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Joan Crawford: Always the Star (1996)

TV Movie  -   -  Documentary  -  30 September 1996 (USA)
2.6
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Ratings: 2.6/10 from 76 users  
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This glamorous and hugely popular actress raised herself from brutal poverty to Academy Award-winning stardom by guts, determination and hard work. During her fifty-year career, she made ... See full summary »

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Title: Joan Crawford: Always the Star (TV Movie 1996)

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Ben Cooper
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This glamorous and hugely popular actress raised herself from brutal poverty to Academy Award-winning stardom by guts, determination and hard work. During her fifty-year career, she made over eighty films. But her obsessive perfectionism led to the later caricature of coat-hanger-wielding harridan that even the adoration of fans could not counter. Still, she has endured as one of the most popular icons of the movies, an early role model to a million young women who aspired to her image of stylish magnetic power and unquestioned independence. She was born Lucille LeSueur on March 23, 1904 (or 1906) in San Antonio, Texas. Her father soon disappeared and she took the name of her stepfather, calling herself Billie Cassin. When Cassin, too, vanished, Billie did menial work to help her mother and brother survive. Ill-paid sales jobs bought dancing lessons and the clothes she needed to enter amateur contests. Then came a night-club contract as chorus girl - $25-a-week and eight routines a ... Written by Janson Media

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30 September 1996 (USA)  »

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$500,000 (estimated)
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Lucille LeSueur Faces Many Challenges on Road to Stardom
3 April 2010 | by (United States) – See all my reviews

Peter Graves narrates this account of the life and career of Lucille Fay LeSueur, a Texas native who arrives in Hollywood during the latter part of the Silent Film Era, and makes a successful transition to Talkies when she becomes film star Joan Crawford.

The first reviewer captures the essence of Joan's Biography very nicely, so I'll just add a little more detail from the episode....

Upon her arrival in Hollywood, Joan trains in acting, singing and dancing, as she spends many hours in the ballroom at the Ambassador Hotel, upon deciding that dancing marks her foremost talent.

Here, she is discovered by MGM talent scouts, and signed on to various minor roles in film, but does her very best to become noticed.

As the story goes, "Everybody who's anybody" in Hollywood is received at Pickfair, the estate of Mary Pickford and Douglas Fairbanks Sr., and so her marriage to Douglas Jr. introduces Joan to "Hollywood royalty."

Joan promotes herself well and designs her very own facial appearance, by applying her own make-up. She makes the successful transition to Sound with the film "Untamed" (1929), co-starring Robert Montgomery, and from there begins a series of primarily sympathetic working-class roles, as shoppe-girls and secretaries.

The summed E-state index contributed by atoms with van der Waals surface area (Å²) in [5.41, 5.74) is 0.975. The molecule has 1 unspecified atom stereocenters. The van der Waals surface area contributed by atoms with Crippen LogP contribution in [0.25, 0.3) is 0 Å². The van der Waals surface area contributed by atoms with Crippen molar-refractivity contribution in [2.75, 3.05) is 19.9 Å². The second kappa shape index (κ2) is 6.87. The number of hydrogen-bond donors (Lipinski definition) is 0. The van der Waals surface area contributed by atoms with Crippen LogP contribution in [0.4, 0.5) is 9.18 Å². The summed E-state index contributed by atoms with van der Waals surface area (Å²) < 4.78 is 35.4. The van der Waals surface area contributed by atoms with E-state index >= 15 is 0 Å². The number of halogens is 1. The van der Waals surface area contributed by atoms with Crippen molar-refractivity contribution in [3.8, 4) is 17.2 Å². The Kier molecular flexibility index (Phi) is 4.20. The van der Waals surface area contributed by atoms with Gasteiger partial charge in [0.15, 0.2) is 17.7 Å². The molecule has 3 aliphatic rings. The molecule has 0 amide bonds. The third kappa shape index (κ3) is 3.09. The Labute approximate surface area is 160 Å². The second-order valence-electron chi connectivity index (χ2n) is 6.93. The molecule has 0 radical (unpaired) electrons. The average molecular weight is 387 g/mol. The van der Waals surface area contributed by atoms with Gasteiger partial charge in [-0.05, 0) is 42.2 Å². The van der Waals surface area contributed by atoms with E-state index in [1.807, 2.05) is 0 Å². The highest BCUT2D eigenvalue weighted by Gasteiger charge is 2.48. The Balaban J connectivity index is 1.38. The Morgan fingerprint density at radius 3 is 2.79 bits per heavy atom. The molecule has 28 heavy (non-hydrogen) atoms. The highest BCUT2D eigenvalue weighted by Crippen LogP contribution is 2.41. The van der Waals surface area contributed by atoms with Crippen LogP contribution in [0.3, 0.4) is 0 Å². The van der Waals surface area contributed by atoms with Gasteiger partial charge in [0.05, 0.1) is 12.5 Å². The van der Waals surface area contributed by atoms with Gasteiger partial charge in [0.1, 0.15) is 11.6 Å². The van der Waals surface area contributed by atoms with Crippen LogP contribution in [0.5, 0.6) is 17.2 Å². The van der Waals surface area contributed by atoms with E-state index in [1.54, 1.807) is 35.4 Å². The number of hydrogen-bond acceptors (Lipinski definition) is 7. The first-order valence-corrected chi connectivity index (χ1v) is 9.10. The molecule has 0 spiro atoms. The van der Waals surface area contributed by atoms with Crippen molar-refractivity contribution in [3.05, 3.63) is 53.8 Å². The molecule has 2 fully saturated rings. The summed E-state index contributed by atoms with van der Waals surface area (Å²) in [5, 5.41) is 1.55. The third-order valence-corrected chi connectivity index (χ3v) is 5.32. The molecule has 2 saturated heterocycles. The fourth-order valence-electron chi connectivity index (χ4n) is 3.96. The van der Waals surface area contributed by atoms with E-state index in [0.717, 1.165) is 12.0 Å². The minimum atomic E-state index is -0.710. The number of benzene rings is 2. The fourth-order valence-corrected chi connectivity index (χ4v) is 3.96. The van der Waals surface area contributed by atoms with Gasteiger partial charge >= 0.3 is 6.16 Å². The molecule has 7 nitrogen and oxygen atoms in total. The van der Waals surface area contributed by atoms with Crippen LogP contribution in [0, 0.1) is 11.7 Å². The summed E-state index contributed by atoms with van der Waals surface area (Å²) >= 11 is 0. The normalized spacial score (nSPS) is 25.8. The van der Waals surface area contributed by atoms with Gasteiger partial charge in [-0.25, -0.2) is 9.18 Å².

In a career spanning some fifty years, Joan eventually overcomes her insecurities, to deliver many fine performances in many memorable films despite having to overcome many odds working against her.

This discusses the eldest daughter's portrayal of Joan in her tell-tale book as an elaborate hoax with no basis in reality, "a dreary and vicious attack," says Bob Thomas, as well as many others close to Joan Crawford, who verify that she was loving and caring, including Ann Blyth, Marlene Dietrich, Myrna Loy, Elva Martien, Douglas Fairbanks Jr., Herbert Kenwith, Cesar Romero, Vincent Sherman, John Springer, Van Johnson, and Miss Crawford's other daughters, Cindy and Cathy.

This doesn't mention Joan's annulled marriage with James Welton (1923–1924), but her other four, with Douglas Fairbanks, Jr. (1929–1933), Franchot Tone (1935–1939), Phillip Terry (1942–1946), and Alfred Steele (1955–1959), and her adoptive children, Christina, Christopher, Cathy and Cindy.

Cathy Jordan speaks of Joan as, "A fine lady with two fine careers, a very caring and loving mother, who never lost her cool," Diane Baker as, "One who said always to look your best because you never knew whom you would encounter," Cliff Robertson as, "Very direct, well-organized and a great actress," Vincent Sherman as, "One who left audiences in awe, but she was never in awe of herself," and Tom Toth as, "A great actress and entertainer, never slumming through a performance, but showing perfection in her every scene."

Interview Guests for this episode consist of Daughter Cathy Jordan, Costumer Elva Martien, Actress Diane Baker, Actors Ben Cooper and Cliff Robertson, Directors Herbert Kenwith and Vincent Sherman, Publisher John Springer, Film Historian Tom Toth, and Biographer Bob Thomas.

Archive footage includes a Joan Crawford interview, as well as film clips featuring Joan and Co-stars Rosalind Russell, Paulette Goddard, Norma Shearer, Ann Blyth, Bette Davis, Walter Huston, Clark Gable, Franchot Tone, John Garfield, Jack Palance and others in speaking parts, and Douglas Fairbanks Jr. and others in non-speaking parts.

Film Clips include a screen glimpse of Joan through the years, in scenes from "The Hollywood Revue of 1929" (1929), "Grand Hotel" (1932), "Rain" (1932), "Dancing Lady" (1933), "The Women" (1939), "Strange Cargo" (1940), "A Woman's Face" (1941), "Mildred Pierce" (1945), "Humoresque" (1946), "Sudden Fear" (1952), "Autumn Leaves" (1956), and "What Ever Happened to Baby Jane?" (1962).


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